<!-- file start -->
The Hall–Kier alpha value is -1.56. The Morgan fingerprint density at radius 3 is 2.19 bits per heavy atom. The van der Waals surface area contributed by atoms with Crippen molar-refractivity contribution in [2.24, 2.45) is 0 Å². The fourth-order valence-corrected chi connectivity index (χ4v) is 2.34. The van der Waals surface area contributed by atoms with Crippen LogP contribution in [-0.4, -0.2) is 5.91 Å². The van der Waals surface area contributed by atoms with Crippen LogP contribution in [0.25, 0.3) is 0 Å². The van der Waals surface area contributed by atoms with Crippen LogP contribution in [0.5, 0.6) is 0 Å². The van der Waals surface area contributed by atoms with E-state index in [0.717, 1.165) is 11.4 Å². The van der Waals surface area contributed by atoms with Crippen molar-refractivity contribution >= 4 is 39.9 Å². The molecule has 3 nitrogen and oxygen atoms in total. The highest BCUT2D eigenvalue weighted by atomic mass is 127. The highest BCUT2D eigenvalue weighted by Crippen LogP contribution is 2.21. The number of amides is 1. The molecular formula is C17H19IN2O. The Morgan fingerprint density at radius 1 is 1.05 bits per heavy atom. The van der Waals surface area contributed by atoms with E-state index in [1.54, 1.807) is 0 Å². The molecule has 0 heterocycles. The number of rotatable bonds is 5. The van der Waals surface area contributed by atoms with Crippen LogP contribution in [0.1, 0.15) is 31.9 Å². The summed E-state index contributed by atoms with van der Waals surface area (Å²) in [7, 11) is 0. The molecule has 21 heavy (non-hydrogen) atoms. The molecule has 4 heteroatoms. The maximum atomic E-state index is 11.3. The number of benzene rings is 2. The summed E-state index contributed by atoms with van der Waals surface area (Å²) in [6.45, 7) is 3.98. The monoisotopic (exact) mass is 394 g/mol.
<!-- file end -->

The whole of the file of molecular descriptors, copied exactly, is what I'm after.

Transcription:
The Hall–Kier alpha value is -1.56. The Morgan fingerprint density at radius 3 is 2.19 bits per heavy atom. The van der Waals surface area contributed by atoms with Crippen molar-refractivity contribution in [2.24, 2.45) is 0 Å². The fourth-order valence-corrected chi connectivity index (χ4v) is 2.34. The van der Waals surface area contributed by atoms with Crippen LogP contribution in [-0.4, -0.2) is 5.91 Å². The van der Waals surface area contributed by atoms with Crippen LogP contribution in [0.25, 0.3) is 0 Å². The van der Waals surface area contributed by atoms with Crippen LogP contribution in [0.5, 0.6) is 0 Å². The van der Waals surface area contributed by atoms with E-state index in [0.717, 1.165) is 11.4 Å². The van der Waals surface area contributed by atoms with Crippen molar-refractivity contribution >= 4 is 39.9 Å². The molecule has 3 nitrogen and oxygen atoms in total. The highest BCUT2D eigenvalue weighted by atomic mass is 127. The highest BCUT2D eigenvalue weighted by Crippen LogP contribution is 2.21. The number of amides is 1. The molecular formula is C17H19IN2O. The Morgan fingerprint density at radius 1 is 1.05 bits per heavy atom. The van der Waals surface area contributed by atoms with E-state index in [1.54, 1.807) is 0 Å². The molecule has 0 heterocycles. The number of rotatable bonds is 5. The van der Waals surface area contributed by atoms with Crippen LogP contribution in [0.1, 0.15) is 31.9 Å². The summed E-state index contributed by atoms with van der Waals surface area (Å²) in [7, 11) is 0. The molecule has 21 heavy (non-hydrogen) atoms. The molecule has 4 heteroatoms. The maximum atomic E-state index is 11.3. The number of benzene rings is 2. The summed E-state index contributed by atoms with van der Waals surface area (Å²) in [6.45, 7) is 3.98. The monoisotopic (exact) mass is 394 g/mol.